There are many different ways to ensure access to justice for the poor. Every so often we highlight an interesting model in hopes that similar initiatives will spread throughout the country. This happened recently when I read about two law schools creating “Incubator” law programs to improve access to justice. California Western School of Law offers recent graduates who are interested in solo practice a mechanism to establish their practice and provide much needed services to communities and individuals who may not qualify for legal aid assistance.
Community Legal Resource Networks (CLRN), around since the late 1990’s, is a network of entities that provide support to solo and small firm attorneys to assist low to moderate income individuals. The entities also advance the viability of solo and small firm practice by providing a support network for the practitioners. California Western recently undertook their own CLRN program by launching the Access to Law Initiative. This initiative, modeled after CUNY Law’s CLRN project, houses its incubator law program in downtown San Diego’s SymphonyTowers. Eight attorneys operate their own practice and pledge to provide 100 hours of pro bono, public service and “sliding scale” fee legal service. In return for this service the attorneys benefit from mentoring and networking opportunities that will assist them in growing their practice.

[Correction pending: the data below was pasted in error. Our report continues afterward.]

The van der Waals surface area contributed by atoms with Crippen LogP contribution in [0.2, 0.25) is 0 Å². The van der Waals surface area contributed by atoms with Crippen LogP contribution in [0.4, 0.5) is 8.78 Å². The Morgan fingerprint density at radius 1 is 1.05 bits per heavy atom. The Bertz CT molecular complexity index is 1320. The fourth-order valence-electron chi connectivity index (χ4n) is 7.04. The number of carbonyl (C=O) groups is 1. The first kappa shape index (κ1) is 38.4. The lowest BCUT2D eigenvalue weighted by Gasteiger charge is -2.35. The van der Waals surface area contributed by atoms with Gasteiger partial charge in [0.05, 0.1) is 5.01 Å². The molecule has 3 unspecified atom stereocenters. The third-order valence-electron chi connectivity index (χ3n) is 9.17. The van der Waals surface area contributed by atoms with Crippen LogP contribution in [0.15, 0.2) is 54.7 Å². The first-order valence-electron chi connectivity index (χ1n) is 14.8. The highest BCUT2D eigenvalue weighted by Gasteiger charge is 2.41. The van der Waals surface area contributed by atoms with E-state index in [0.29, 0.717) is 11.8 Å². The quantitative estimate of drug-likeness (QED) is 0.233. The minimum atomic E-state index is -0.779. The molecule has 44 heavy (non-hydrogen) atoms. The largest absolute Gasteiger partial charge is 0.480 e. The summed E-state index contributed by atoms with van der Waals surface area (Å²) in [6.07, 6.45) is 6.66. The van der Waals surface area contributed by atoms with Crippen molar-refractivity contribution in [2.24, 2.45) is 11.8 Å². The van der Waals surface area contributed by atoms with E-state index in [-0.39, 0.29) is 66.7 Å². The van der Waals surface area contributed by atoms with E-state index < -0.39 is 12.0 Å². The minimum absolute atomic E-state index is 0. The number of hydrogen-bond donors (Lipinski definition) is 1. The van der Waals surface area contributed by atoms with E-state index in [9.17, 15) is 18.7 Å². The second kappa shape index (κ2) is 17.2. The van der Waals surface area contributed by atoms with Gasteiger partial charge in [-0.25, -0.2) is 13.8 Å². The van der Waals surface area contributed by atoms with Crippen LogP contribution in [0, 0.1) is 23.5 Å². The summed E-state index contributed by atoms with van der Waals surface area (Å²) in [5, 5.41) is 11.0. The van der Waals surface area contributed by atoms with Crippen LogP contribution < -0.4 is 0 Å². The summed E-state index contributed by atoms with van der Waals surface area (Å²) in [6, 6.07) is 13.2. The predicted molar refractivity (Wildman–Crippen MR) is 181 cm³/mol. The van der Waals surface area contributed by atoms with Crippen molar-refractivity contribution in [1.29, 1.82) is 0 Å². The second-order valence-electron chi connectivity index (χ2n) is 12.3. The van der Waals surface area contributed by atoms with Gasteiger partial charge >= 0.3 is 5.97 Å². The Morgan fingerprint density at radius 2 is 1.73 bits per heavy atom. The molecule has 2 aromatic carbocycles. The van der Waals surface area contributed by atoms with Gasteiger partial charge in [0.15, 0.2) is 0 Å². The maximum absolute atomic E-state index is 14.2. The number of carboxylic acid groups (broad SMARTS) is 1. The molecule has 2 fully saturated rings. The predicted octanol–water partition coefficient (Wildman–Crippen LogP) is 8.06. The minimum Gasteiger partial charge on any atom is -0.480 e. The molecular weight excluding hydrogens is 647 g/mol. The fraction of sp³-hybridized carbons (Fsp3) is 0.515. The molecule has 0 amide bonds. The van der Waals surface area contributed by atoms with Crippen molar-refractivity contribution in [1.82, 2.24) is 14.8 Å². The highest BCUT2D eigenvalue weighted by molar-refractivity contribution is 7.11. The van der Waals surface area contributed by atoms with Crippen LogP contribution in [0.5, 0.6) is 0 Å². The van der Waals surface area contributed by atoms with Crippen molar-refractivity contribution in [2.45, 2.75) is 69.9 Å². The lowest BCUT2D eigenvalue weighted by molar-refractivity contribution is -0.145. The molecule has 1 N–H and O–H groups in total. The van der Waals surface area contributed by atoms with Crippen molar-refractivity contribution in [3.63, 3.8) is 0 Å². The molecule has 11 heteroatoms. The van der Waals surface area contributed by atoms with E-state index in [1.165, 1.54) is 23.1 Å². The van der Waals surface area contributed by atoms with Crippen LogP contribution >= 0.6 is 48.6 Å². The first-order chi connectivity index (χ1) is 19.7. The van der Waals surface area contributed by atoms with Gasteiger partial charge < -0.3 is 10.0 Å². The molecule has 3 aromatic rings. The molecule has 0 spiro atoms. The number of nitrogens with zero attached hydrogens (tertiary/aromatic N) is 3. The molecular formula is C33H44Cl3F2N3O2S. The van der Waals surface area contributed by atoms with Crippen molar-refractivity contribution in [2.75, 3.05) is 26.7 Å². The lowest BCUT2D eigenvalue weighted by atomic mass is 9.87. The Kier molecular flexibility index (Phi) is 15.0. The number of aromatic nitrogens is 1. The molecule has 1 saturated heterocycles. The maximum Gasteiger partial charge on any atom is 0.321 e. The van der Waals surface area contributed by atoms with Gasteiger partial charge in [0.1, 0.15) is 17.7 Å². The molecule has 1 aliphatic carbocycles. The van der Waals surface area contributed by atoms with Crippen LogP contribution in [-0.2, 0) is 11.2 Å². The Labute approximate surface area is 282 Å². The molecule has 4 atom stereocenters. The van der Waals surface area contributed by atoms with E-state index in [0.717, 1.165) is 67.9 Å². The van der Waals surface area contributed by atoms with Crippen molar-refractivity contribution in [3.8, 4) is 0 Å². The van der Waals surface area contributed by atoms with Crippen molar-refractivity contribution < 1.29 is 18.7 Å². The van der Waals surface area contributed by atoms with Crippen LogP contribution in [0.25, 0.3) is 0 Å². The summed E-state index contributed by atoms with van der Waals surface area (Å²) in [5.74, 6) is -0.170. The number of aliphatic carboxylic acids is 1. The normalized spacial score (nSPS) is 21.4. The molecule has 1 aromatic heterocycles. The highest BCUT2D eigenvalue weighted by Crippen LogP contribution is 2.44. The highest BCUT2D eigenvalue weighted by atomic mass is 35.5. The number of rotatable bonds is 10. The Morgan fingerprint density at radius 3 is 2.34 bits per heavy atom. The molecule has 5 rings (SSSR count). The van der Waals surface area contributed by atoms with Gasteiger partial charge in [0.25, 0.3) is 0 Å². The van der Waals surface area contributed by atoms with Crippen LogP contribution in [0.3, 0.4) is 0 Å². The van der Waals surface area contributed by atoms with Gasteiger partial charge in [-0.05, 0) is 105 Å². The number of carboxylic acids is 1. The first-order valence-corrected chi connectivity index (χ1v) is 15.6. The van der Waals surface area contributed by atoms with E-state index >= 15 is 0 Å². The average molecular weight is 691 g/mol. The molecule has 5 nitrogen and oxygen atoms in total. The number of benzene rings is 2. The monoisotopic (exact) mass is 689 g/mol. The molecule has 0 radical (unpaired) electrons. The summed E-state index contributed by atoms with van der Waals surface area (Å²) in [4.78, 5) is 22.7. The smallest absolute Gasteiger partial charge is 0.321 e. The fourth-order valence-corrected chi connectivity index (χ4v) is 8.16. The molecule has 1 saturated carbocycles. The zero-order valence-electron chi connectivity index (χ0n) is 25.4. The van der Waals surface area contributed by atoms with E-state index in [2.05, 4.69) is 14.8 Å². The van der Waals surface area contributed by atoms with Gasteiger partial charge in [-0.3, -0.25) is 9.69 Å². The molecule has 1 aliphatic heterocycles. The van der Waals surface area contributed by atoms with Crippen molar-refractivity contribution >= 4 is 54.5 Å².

This program is interesting not only because it provides a means for more low and moderate income individuals to obtain services but also plants a “pro bono seed” in a group of lawyers who will, hopefully, carry on a tradition of service for the remainder of their legal careers.
How would a similar program be useful in your area? Share your thoughts in the comments below.
~ Adrienne Packard